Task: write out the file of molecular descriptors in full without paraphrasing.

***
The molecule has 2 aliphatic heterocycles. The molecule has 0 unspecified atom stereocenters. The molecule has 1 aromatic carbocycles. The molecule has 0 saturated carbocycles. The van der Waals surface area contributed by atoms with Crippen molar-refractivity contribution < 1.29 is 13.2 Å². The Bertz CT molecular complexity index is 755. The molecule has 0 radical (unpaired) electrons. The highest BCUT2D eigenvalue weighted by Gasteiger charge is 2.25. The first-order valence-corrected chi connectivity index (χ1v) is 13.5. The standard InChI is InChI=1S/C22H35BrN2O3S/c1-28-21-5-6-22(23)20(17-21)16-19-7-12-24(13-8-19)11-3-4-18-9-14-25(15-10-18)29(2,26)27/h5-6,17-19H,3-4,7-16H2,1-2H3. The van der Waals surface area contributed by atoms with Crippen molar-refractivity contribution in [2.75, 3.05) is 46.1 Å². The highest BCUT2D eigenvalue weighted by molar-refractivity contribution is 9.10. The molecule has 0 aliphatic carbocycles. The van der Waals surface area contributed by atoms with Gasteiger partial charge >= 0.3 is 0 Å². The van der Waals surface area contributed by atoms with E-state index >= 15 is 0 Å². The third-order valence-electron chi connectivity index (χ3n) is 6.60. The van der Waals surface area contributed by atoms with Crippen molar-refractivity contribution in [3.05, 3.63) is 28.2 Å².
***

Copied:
The molecule has 2 aliphatic heterocycles. The molecule has 0 unspecified atom stereocenters. The molecule has 1 aromatic carbocycles. The molecule has 0 saturated carbocycles. The van der Waals surface area contributed by atoms with Crippen molar-refractivity contribution < 1.29 is 13.2 Å². The Bertz CT molecular complexity index is 755. The molecule has 0 radical (unpaired) electrons. The highest BCUT2D eigenvalue weighted by Gasteiger charge is 2.25. The first-order valence-corrected chi connectivity index (χ1v) is 13.5. The standard InChI is InChI=1S/C22H35BrN2O3S/c1-28-21-5-6-22(23)20(17-21)16-19-7-12-24(13-8-19)11-3-4-18-9-14-25(15-10-18)29(2,26)27/h5-6,17-19H,3-4,7-16H2,1-2H3. The van der Waals surface area contributed by atoms with Crippen molar-refractivity contribution in [2.75, 3.05) is 46.1 Å². The highest BCUT2D eigenvalue weighted by molar-refractivity contribution is 9.10. The molecule has 0 aliphatic carbocycles. The van der Waals surface area contributed by atoms with Gasteiger partial charge >= 0.3 is 0 Å². The van der Waals surface area contributed by atoms with E-state index >= 15 is 0 Å². The third-order valence-electron chi connectivity index (χ3n) is 6.60. The van der Waals surface area contributed by atoms with Crippen molar-refractivity contribution in [3.05, 3.63) is 28.2 Å².